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Analysis

BICOM Briefing: The Gaza Strip – access and terrorism

Key points

  • Despite around 40 rockets and mortars being fired from Gaza into Israel between July and October, in breach of an Egyptian-brokered ceasefire, the truckloads of goods entering Gaza from Israel was approximately double what it was before the ceasefire. On average, some 3,911 truckloads of goods entered Gaza each month between July and October.
  • The disruption in humanitarian supplies from Israel since November has been due to the escalation of rocket and mortar attacks by terrorist groups after Israel destroyed a tunnel designed to capture Israeli soldiers.
  • Israel repeatedly made clear that if the firing ceased, Israel would be willing to resume the ceasefire and the daily flow of aid into Gaza once more. But it is unreasonable to expect Israel to operate as normal, whilst effectively under fire. 

What is the threat posed to Israel from Gaza?

  • In the three years following Israel’s withdrawal of all military and civilian presence from Gaza in August 2005, close to 5000 rockets were fired by Palestinian terrorists into Israel. In the first four months of 2008, the rate of rocket attacks was one every three hours.
  • Since 2004, 17 Israelis have been killed by Qassam rockets and hundreds have been injured and maimed. 92% of Sderot residents (a town of 20,000 inhabitants) have experienced a Qassam falling on their or an adjacent street.
  • In July 2007, the extremist group Hamas, committed to Israel’s destruction, took complete control of the Gaza Strip after violently ousting their more moderate Fatah rivals.
  • A ceasefire between Israel and Hamas came into force on 19 June 2008, but despite that, by the end of October more than 40 mortar shells and rockets has been fired from Gaza into Israel. Israel had nevertheless kept the ceasefire and avoided a military response throughout that period.
  • Hamas have used the ceasefire to considerably upgrade and expand their military capability by smuggling more sophisticated weapons into the Gaza Strip, thought to include advanced wire-guided anti-tank weapons systems, as well as large numbers of RPG-29 grenade launchers. They have worked to create a military force modeled on Hezbollah, including territorial commands, organised brigade and battalion formations, and specialised units; and involving subterranean fortifications and tunnels.[1]
  • On the night of 4 November, Israel conducted a targeted operation in the Gaza Strip to destroy a tunnel that Hamas admitted was being built to kidnap Israeli soldiers over the border. Israel’s official Prime Ministerial spokesperson, Mark Regev, reiterated Israel’s desire to see the ceasefire continued: “We want to see the quiet in the south continued. This operation was in response to a Hamas intrusion of the quiet and we hope we won’t see an escalationhere.”[2] Since then, as of 27 December, more than 500 rockets and mortars have been fired into Israel.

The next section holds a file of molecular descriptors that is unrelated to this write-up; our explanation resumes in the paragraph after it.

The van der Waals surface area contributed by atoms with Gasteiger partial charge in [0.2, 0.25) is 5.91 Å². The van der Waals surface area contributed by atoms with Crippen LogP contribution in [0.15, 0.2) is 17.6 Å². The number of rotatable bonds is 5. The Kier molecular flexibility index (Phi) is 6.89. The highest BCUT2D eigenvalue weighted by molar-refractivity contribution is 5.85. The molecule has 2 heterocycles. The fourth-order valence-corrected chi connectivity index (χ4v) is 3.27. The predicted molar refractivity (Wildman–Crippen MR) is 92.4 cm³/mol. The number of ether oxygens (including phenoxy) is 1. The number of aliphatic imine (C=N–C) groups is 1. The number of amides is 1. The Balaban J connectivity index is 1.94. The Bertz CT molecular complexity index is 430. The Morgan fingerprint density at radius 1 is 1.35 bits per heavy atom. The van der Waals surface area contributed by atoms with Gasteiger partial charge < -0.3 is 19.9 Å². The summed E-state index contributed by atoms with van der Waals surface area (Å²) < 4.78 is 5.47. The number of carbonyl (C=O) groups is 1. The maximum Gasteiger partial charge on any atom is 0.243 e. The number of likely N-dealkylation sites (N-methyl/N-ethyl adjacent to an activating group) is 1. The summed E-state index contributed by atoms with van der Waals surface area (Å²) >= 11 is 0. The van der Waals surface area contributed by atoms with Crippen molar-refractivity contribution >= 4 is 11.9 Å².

• Hamas continues to hold IDF soldier Gilad Shalit captive in Gaza. Shalit, who was kidnapped in a cross-border raid in 2006, has been held for two and half years. Hamas has demanded the release of nearly 1,000 prisoners in return for Shalit’s release, including hundreds of convicted terrorists. 

Month-by-month tally of rockets and mortars fired from Gaza into Israel in 2008

February

262

March

292

April

502

May

425

June (ceasefire declared 19 June)

235

July

20

August

8

September

2

October

2

November (Israeli operation to prevent kidnap attempt on soldiers – Nov 4)

193

December (latest available figures up to December 27)

370

Weekly tally for rockets and mortars fired into Israel from Gaza (December 2008)

Date Total
1 – 7 77
8 – 14 16
15 – 19 56
20-26 170

For a daily tally of rockets and mortars fired into Israel, please click here: BICOM Statistics: Total number of identified rocket and mortar shell hits since 2001 and daily tally for 2008

How has Israel addressed Gaza’s humanitarian needs?

Imports of goods and supplies

  • Israel accepts its responsibility to facilitate the supply of humanitarian provisions to the people of Gaza and has done so consistently, even following the Hamas coup in Gaza in June 2007. This includes the supply of fuel and electricity.
  • Gaza also shares a border with Egypt at Rafah, but Egypt, in contrast to Israel, has kept its border almost completely closed. The Palestinians have circumvented the Egyptian closure by building an extensive network of tunnels under the border which now account for an increasing proportion of Gaza’s imports of goods and fuel, lessening the dependence on Israel.[3]
  • Khaled Abdel Shaafi, director the United Nations Development Programme in Gaza, has denied claims that there is a humanitarian crisis in Gaza. In December, he told Canada’s largest national daily, the Globe and Mail, that whilst the situation in Gaza is not pleasant, “This is not a humanitarian crisis… It’s an economic crisis, a political crisis, but it’s not a humanitarian crisis. People aren’t starving.”[4] Abdel Shaafi is the son of the late prominent Palestinian Gaza leader Dr Haidar Abdel Shaafi. He has been critical of both Fatah and Hamas and has been associated with the Third Way movement of Palestinian Prime Minister Salam Fayyad.
  • On average, in the four months following the declaration of the ceasefire in June 2008, the truckloads going into Gaza were approximately double that of the previous ten months.[5]
  • Fearing significant loss of life on both sides, Israel has until now avoided a major military escalation in response to rocket attacks.  Israel has kept to a policy of keeping the borders open so long as no rockets are being fired. Israel has closed the borders on a day-to-day basis when rockets are being fired, but has reopened the borders when firing has ceased.
  • Whilst Palestinians have complained of shortages of supplies for vital building projects, it is important to note that Israel faces specific security concerns when it comes to imports of certain building materials. For example, metal pipes imported from Israel for use in Gaza’s sewage works have been diverted in the past for the construction of Qassam rockets.

Truckloads of supplies entering Gaza from Israel (2008)[6]

Month Number of trucks
July 5,028
August 3,565
September 4,049
October 3,000 (approximate figure)
November (following resumption of rocket and mortar fire) 579

September 2008 breakdown[7] 

Category of supplies Number of Trucks Percentage of total